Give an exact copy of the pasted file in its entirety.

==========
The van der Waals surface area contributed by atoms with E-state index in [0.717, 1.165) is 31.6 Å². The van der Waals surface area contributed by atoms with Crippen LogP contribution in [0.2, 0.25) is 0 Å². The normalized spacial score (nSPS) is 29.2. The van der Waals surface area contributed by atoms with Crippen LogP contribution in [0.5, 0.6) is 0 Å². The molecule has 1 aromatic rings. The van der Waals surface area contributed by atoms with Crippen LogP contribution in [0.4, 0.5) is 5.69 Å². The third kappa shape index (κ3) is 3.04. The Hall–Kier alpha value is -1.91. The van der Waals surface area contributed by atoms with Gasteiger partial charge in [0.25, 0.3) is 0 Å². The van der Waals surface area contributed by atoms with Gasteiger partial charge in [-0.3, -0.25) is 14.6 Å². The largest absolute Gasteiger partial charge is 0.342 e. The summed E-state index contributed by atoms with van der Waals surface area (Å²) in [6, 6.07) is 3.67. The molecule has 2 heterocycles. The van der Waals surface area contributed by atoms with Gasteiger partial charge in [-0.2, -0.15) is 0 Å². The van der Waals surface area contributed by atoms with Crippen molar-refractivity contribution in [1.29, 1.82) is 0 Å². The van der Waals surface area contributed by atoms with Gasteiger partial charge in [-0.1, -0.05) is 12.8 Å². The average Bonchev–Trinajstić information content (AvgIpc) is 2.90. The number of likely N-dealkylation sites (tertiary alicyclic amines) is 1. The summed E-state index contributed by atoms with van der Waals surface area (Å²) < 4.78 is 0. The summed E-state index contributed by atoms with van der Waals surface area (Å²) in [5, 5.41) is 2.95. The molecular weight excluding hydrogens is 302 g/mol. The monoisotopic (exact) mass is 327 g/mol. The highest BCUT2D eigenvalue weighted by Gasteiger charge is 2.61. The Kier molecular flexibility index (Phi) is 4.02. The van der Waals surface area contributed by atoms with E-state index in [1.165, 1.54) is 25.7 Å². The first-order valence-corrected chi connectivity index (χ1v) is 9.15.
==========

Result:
The van der Waals surface area contributed by atoms with E-state index in [0.717, 1.165) is 31.6 Å². The van der Waals surface area contributed by atoms with Crippen LogP contribution in [0.2, 0.25) is 0 Å². The normalized spacial score (nSPS) is 29.2. The van der Waals surface area contributed by atoms with Crippen LogP contribution in [0.5, 0.6) is 0 Å². The molecule has 1 aromatic rings. The van der Waals surface area contributed by atoms with Crippen LogP contribution in [0.4, 0.5) is 5.69 Å². The third kappa shape index (κ3) is 3.04. The Hall–Kier alpha value is -1.91. The van der Waals surface area contributed by atoms with Gasteiger partial charge in [0.25, 0.3) is 0 Å². The van der Waals surface area contributed by atoms with Gasteiger partial charge in [-0.3, -0.25) is 14.6 Å². The largest absolute Gasteiger partial charge is 0.342 e. The summed E-state index contributed by atoms with van der Waals surface area (Å²) in [6, 6.07) is 3.67. The molecule has 2 heterocycles. The van der Waals surface area contributed by atoms with Gasteiger partial charge in [-0.2, -0.15) is 0 Å². The van der Waals surface area contributed by atoms with Crippen molar-refractivity contribution in [1.29, 1.82) is 0 Å². The van der Waals surface area contributed by atoms with Gasteiger partial charge in [-0.1, -0.05) is 12.8 Å². The average Bonchev–Trinajstić information content (AvgIpc) is 2.90. The number of likely N-dealkylation sites (tertiary alicyclic amines) is 1. The summed E-state index contributed by atoms with van der Waals surface area (Å²) < 4.78 is 0. The summed E-state index contributed by atoms with van der Waals surface area (Å²) in [5, 5.41) is 2.95. The molecular weight excluding hydrogens is 302 g/mol. The monoisotopic (exact) mass is 327 g/mol. The highest BCUT2D eigenvalue weighted by Gasteiger charge is 2.61. The Kier molecular flexibility index (Phi) is 4.02. The van der Waals surface area contributed by atoms with E-state index in [1.165, 1.54) is 25.7 Å². The first-order valence-corrected chi connectivity index (χ1v) is 9.15.